August 10, 2018. Day Three: Rosthwaite to Patterdale (with a quick stop at Grasmere)
The first thing I did when I awoke was email our host at Noran Bank Farm to let her know we might be arriving on the late side. It was to be at least an 18-mile day with over 3000 feet of elevation gain, plus we wanted to take the half-mile detour into Grasmere to get some gingerbread from the 150-year-old shop.
After eating another hearty breakfast of eggs, sausage, beans, mushrooms, toast, and juice, off we went.
The walk out of Rosthwaite was straightforward, though it rained on us.
Sheep! Always sheep everywhere, even when you aren't expecting them...
Route-finding wasn't a problem as the path turned and headed up
The rain increased as we headed past waterfalls and up Lining Crag. This was good hypothermia weather, but I took off my raincoat anyway as I was heated from the climb. The girls wisely left their raingear on and kept checking on me throughout the next couple of miles to make sure I was okay. I was getting soaked, and the wind was picking up, and had I been on my own, I would have not removed my rain gear. Since I was not alone, and since the rain felt good to me, and since I had plenty of dry clothing and fleece in my pack should I need to quickly don them, I continued hiking in the rain and allowed myself to get wet. The risk was worth taking given my dry companions (who would have forced me into fleece and raingear had I showed any signs of hypothermia).
|Looking back down toward Rosthwaite|
|Soaked and happy me|
The scenery up here was beautiful. The guidebook warns that some lose their way at this point, but there were easy-to-see cairns when we were there, and the paths and fence posts were clearly visible in spite of the wet weather. We followed the directions in our guidebook and continued onward, over the rolling tops of hills and through a green and bumpy landscape.
|Note the photobombing sheep|
The high route goes over Calf Crag, Moment Crag, Gibson Knott, and Helm Crag before steeply dropping into the northwestern bits of Grasmere. The crags didn't require much climbing; they were short and moderate ups, and the views were gorgeous, so we were quite happy we chose this route.
I don't have photos of Grasmere itself, which is a shame. The experience was a bit odd -- we came down from all those rolling hills and crags, then took a suburban walking path and ended up right in the middle of tourist-central. Grasmere is a pretty little town with tons of shops...and tons of tourists, many of whom had arrived on buses. We used the town map within our guidebook to quickly walk through the narrow streets until we found the gingerbread shop.
There was a line out the door and the place looked small, so I sent the girls in with money while I waited outside and guarded our backpacks. I told them to get enough for two or three hiking days worth of lunches and snacks. They did, and apparently the salespeople were surprised at how much they bought, lol. This gingerbread has to be consumed within a week, and they bought so much (six full packs...most people buy one pack) the salespeople were sure the quantity wouldn't get eaten before it spoiled. The girls said they kept getting asked if they were sure they wanted to buy that much. They also bought a bunch of fudge.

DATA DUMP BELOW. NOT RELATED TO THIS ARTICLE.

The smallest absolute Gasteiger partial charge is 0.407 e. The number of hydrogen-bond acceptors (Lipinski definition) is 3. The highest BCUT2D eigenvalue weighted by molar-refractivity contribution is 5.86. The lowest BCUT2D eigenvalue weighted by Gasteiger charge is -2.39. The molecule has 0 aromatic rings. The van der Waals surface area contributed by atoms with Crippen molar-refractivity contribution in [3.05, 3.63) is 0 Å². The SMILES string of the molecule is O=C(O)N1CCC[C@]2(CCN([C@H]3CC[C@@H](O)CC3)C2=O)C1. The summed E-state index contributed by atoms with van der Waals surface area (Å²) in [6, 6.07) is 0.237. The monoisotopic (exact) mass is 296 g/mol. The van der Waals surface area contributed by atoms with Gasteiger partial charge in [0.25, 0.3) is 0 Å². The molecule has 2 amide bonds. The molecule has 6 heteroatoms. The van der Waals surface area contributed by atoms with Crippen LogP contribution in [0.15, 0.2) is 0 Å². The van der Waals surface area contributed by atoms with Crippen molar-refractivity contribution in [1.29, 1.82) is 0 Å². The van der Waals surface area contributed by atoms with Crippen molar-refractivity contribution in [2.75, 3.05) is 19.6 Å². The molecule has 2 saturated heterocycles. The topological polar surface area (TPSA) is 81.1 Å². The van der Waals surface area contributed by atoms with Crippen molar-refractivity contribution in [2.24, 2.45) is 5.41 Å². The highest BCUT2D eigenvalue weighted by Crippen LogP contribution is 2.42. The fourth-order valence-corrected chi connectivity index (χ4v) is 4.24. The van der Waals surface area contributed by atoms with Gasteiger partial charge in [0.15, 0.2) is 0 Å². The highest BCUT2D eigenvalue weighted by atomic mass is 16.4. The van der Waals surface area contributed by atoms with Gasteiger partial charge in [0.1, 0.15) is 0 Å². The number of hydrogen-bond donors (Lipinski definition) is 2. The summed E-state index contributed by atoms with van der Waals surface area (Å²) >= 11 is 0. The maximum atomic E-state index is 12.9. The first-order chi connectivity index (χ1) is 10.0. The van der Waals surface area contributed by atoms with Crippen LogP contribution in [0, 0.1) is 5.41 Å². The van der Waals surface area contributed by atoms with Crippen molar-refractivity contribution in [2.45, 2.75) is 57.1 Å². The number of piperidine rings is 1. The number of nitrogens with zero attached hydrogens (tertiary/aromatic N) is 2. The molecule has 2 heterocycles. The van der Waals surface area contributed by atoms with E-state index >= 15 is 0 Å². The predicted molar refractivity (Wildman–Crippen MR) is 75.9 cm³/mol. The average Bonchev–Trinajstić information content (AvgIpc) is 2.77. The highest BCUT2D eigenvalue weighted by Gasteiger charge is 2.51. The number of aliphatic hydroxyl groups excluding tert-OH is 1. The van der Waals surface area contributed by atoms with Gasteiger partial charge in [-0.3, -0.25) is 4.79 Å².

|The girls bought six packs of the above|
We downed the first of the six packs, plus one pack of fudge (the girls had bought three) right there outside the store. That was lunch. We'd go through a second pack of gingerbread later in the day, and the rest was eaten over the following two days. When you hike every day for miles and miles over giant hills/small mountains, you burn off gingerbread and fudge pretty quickly. :)
After demolishing our lunch (and sharing some crumbs with a beautiful and large raven), we walked back through Grasmere and took the walking path back to the C2C. Then it was once again just us, the sheep, and the hills.
Up we went, toward Grisedale Pass and Grisedale Tarn. The path splits at one point and goes around the Great Tongue, which is a bit of land that likely looks like a tongue if you could see it from above. We took the right path -- it doesn't matter which way you go, as both paths join at the top of the Tongue.
From Grisedale Tarn, a hiker has three choices. She can go all the way up to Helvellyn, which is an experience described as a dangerous knife-edge with spectacular views -- this would have been ideal IF the weather had been dry. However, since it had rained all morning, and since the guidebook and everything I had read online describes Helvellyn as a perfect-weather-only experience (think the Knife Edge on Katahdin), and since we had already done the high route of the bits before Grasmere, we decided not to go up Helvellyn. We were all a bit disappointed since Helvellyn is the kind of thing that is usually right up our alley, but we decided it would be too risky with wet slabs and boulders. The second choice is to go up St. Sunday Crag, which looks pretty straightforward according to the guidebook. We decided not to go up that route either. It would have been fine with the weather (I don't think everything needs to be dry for that route), but at this point, if we weren't going to do Helvellyn then we just wanted to head for our night's destination. So down we went, using the third choice, which is just a descent into Patterdale.
|The tarn is where you make your choice as to which way you wish to continue|
From here, we walked a half mile or so off the Coast to Coast to our home for the evening, Noran Bank Farm. We arrived around 7pm.
Next post: Day Four: Patterdale to Shap (15 1/2 trail miles, plus probably a mile or two of getting lost...)